Retail stocks up after strong holiday weekend

After a blockbuster performance over the long Thanksgiving weekend, U.S. retailers now must replicate the robust results in order to see profitable sales gains for the rest of the holiday season.


Black Friday Shoppers in New York / Photo: Corbis

Record numbers of shoppers spent billions of dollars in stores and online over the weekend on discounted televisions, toys and other goods. Stores opening earlier than ever, the usual deep discounts and more free shipping offers helped millions of shoppers shrug off economic concerns.

Best Buy Co Inc (BBY.N), Macy's Inc (M.N) and Wal-Mart Stores Inc (WMT.N) were seen by some analysts as strong performers over the big weekend. Best Buy and Macy's shares rose in premarket trading while Wal-Mart shares were flat.

Nice weather across much of the country also helped. It was the warmest Black Friday weekend in five years, with the least snowfall since 1999. In terms of rainfall, it was the driest Black Friday in five years, according to Planalytics.

"Favorable weather may have pulled spending forward while also shifting the mix of sales from online to stores," said Credit Suisse analyst Gary Balter.

On Monday, the spotlight shines on online sales. "Cyber Monday" is the biggest online shopping day of the year. Based on the growth seen over the weekend, it is expected to be another banner year online. On Black Friday itself, U.S. online retail sales jumped 26 percent, comScore data showed.

Overall, Thanksgiving weekend sales soared 16.4 percent to $52.4 billion, the National Retail Federation, an industry trade group, said on Sunday.

Investors will get a more detailed reading of results later this week, when some chains including Costco Wholesale Corp (COST.O), Macy's and Target Corp (TGT.N) issue their monthly sales tallies.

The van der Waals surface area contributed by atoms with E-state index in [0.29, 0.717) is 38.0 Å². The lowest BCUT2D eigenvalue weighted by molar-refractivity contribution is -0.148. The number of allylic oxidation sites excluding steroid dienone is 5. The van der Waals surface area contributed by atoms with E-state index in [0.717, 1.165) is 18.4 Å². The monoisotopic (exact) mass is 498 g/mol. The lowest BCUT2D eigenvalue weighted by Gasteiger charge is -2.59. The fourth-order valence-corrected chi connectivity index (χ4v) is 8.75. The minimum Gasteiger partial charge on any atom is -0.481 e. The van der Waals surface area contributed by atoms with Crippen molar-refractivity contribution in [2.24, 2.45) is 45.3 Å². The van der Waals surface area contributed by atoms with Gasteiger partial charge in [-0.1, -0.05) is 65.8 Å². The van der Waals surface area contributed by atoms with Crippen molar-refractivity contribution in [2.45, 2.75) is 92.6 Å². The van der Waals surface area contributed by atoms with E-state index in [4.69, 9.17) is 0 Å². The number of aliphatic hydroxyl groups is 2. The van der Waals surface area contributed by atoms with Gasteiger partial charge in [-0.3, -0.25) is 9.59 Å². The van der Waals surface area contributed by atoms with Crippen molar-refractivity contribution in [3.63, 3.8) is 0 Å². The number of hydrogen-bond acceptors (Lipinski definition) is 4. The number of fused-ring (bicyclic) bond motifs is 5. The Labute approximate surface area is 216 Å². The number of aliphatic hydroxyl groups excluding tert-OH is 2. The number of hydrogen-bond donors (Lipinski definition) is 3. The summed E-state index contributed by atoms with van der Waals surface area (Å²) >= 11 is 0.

"I presume we're going to see strong numbers for November," said Sterne, Agee & Leach analyst Kenneth Stumphauzer.

Brian Sozzi, an independent analyst who follows retail stocks, said he expects many of those stocks to trade higher on Monday, but warned that discounts could come at a price for retailers.

"You have to remember that these were promotionally driven sales and there are still some margin issues," he said.

Wal-Mart was one of the clear winners, he said, along with Best Buy and even Wal-Mart rival Target.

"It's not an all Wal-Mart kind of world," Sozzi said.

Analysts cautioned that there could be a prolonged lull in sales until closer to Christmas.

Sozzi said he was looking beyond chains to other companies that likely benefited from retailers' sales, such as underwear and T-shirt maker Hanesbrands Inc (HBI.N).

"If Wal-Mart had such a strong performance in basic apparel ... you look at something like a Hanesbrands."

Black Friday deals are meticulously planned for months, but extended discounts were found across a wide range of apparel chains, which may suggest that early sales were coming in below plan, said Janney Capital Markets analyst Adrienne Tennant.

Chains such as Aeropostale (ARO.N), Gap Inc's (GPS.N) Banana Republic, bebe (BEBE.O), Charlotte Russe, Children's Place (PLCE.O), New York & Co (NWY.N), Pacific Sunwear (PSUN.O) and Chico's FAS Inc's (CHS.N) White House Black Market pushed their early deals throughout Friday, Tennant said.

At 9:30 a.m. on Friday, the Aeropostale store at Pennsylvania's big King of Prussia mall gave out makeshift coupons on paper, extending a 1:00 p.m. deadline for an additional 20 percent off to 5:00 p.m., and then that deadline was extended for the remainder of the day, Tennant noted.

Home Depot Inc (HD.N) may have had the upper hand among home improvement chains, as Balter noticed people shopping across the store, while at Lowe's Cos Inc (LOW.N) they appeared to concentrate on the doorbusters such as $99 drills.

Both Home Depot and Lowe's shares moved higher in premarket trade.

The NRF expects sales for the November-December holiday shopping season to rise 2.8 percent, slower than the 5.2 percent jump seen in 2010 and roughly in line with the average growth of 2.6 percent seen over the past decade.

(Reporting by Jessica Wohl and Brad Dorfman in Chicago, with reporting by Phil Wahba in New York; editing by John Wallace)

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